Hey everyone, welcome back to Bionic Bug podcast! You’re listening to episode 16. This is your host Natasha Bajema, fiction author, futurist, and national security expert. I’m recording this episode on August 5, 2018.
First off, I have a personal update. Next weekend, I’m headed to the Writer’s Policy Academy in Green Bay Wisconsin. I’ll be participating in two days of an interactive and educational hands-on experience led by police detectives and officers and designed for writers to enhance their understanding of all aspects of law enforcement, firefighting, EMS, and forensics. I’m currently signed up for hands-on sessions on high-speed pursuits, a car set ablaze and door entry/breaching among other things. Stay tuned for my read out in a few weeks.
Let’s talk tech news.
- It’s been an “exciting” week for emerging technologies and their potential risks.
- 3D printing made the headlines across the country this week, even making it onto the daily show with Trevor Noah.
- In truth, this is a threat that has been building for more than six years that has largely remained off the public’s radar. This week, a legal battle broke out with 19 states pitted against the State Department and Defense Distributed.
- In 2012, Cody Wilson, a second year law student at the University of Texas, and his friends got together and named themselves “Defense Distributed” and launched the “Wiki Weapon Project.” The idea was to create a gun that anyone could easily make at home.
- They used a crowdfunding website to raise funds to develop a 3D printed plastic gun that can be printed by a low-cost, open source 3D printer known as the RepRap.
- The group successfully produced a plastic gun capable of firing a .22 caliber bullet in 2013. The gun is called “The Liberator”. Cody Wilson and his friends uploaded the blueprint online.
- The design has two metal components the firing pin and a small piece of steel. The steel part is designed to make the gun detectable with a metal detector. The U.S. Undetectable Firearms Act prohibits weapons that don’t set off a metal detector.
- The design was downloaded 100,000 times in just two days before the State Department stepped in, demanding the removal of the blueprint from the website under the International Traffic in Arms Regulations (ITAR), which governs the export of munitions.
- Wilson took down the blueprint, but it soon became available on disreputable file-sharing websites such as The Pirates Bay and on the Dark Web.
- Since this development, many more gun designs have been made available online. So why now?
- In 2015, Cody Wilson and Defense Distributed filed a law suit against the State Department, claiming his First Amendment rights were being infringed. The State Department settled with Wilson last month, allowing Defense Distributed to release the designs online for downloading.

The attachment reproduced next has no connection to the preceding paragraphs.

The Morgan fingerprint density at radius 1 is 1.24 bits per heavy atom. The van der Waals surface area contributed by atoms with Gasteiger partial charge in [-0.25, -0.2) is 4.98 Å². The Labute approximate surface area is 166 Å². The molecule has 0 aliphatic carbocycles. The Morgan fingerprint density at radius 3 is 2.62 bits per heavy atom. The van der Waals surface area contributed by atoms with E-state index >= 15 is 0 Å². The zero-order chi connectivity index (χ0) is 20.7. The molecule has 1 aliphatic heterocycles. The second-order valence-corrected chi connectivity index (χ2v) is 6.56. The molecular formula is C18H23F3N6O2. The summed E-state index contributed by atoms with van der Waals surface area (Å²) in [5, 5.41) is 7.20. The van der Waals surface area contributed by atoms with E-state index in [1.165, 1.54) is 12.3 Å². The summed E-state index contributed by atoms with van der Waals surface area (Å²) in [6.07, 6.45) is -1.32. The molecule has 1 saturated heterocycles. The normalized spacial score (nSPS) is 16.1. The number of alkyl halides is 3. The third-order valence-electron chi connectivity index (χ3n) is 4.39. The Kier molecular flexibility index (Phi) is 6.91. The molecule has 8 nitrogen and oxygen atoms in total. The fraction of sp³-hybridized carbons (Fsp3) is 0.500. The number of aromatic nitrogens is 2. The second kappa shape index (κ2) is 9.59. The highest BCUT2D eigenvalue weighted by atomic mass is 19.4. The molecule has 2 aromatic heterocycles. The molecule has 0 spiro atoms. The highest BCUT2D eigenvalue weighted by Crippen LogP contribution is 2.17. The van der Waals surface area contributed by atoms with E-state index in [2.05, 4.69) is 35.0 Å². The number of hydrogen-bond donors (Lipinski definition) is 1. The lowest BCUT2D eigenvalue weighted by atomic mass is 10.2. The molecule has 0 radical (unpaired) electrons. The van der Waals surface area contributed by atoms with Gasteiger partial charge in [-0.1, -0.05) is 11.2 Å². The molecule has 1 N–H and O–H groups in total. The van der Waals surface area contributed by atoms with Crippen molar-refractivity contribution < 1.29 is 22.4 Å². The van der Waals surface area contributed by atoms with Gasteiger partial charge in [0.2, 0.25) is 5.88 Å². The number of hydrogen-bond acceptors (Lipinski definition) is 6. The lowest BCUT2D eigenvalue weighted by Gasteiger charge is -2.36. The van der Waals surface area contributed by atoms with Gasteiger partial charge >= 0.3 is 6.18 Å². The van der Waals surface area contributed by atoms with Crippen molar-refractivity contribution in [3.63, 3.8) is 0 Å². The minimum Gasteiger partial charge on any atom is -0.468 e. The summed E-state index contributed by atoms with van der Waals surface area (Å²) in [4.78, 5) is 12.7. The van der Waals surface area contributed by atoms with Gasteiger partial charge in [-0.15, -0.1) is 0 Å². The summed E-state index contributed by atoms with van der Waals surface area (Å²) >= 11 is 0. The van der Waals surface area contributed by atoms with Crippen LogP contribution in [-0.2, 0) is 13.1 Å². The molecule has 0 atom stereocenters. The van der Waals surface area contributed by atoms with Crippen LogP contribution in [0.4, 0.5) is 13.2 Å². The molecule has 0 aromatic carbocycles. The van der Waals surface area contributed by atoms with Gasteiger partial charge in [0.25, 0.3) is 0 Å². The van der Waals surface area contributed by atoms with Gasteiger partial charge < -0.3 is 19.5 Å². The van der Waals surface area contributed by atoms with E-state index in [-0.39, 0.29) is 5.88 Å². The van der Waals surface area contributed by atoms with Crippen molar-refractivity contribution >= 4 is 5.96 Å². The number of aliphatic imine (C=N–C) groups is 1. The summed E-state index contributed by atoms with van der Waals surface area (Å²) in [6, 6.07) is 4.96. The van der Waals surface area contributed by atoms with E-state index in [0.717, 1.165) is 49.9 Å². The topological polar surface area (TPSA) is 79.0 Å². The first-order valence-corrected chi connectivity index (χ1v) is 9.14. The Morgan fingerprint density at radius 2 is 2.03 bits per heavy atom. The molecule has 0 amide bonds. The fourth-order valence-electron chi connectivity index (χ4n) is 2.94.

- On Tuesday, a federal judge in Seattle granted a temporary restraining order to stop the posting of blueprints that would have legally allowed Americans to make 3D-printed guns in their own homes.
- Let’s unpack the issues.
- These guns are called “ghost guns” because they have no serial numbers, untraceable, undetectable
- They are homemade. Anyone with access to the Internet can download the blueprint and then print the parts using a cheap 3D printer.
- These guns are not entirely undetectable. “The TSA Has Found 3D-Printed Guns at Airport Checkpoints 4 Times Since 2016” The designs include a small metal part that can be detected by metal detectors. It remains illegal to develop guns that cannot be detected.
- I’m not sure if I understand why everyone is freaking out about this new development. We already have a gun accessibility problem in this country. Practically anyone can get access to weapons in the U.S., even semi-automatic weapons, including criminals. Plastic guns are not nearly as effective and run the risk of exploding after multiple shots.
- The real issue of concern here is how 3D printing is changing the game. Emerging technologies like 3D printers diffuse power away from the government into the hands of individuals. With 3D printing, citizens can print whatever they want in secret and the government can’t do much about it. Even if the government makes certain things illegal, detection is nearly impossible. And only the good guys will follow the law anyway.
- “The 3D-printed gun controversy: Everything you need to know” from cnet.com provides a helpful overview of the issues related to 3D printed guns
- If you want something to worry about, I suggest you start worrying about drones. Yesterday, the “Venezuelan President survives apparent drone assassination attempt.” He was giving a speech during a military parade and several drones flew toward him and exploded in the air. The video footage captures the reactions of President Nicolas Maduro and his wife on stage. The video also shows dozens of soldiers lined up, suddenly scattering and fleeing in terror.
Last week, Lara recovered from her smoke inhalation in the hospital and learned some interesting things about the case. Let’s find out what happens next.
The views expressed on this podcast are my own and do not reflect the official policy or position of the National Defense University, the Department of Defense or the U.S. Government.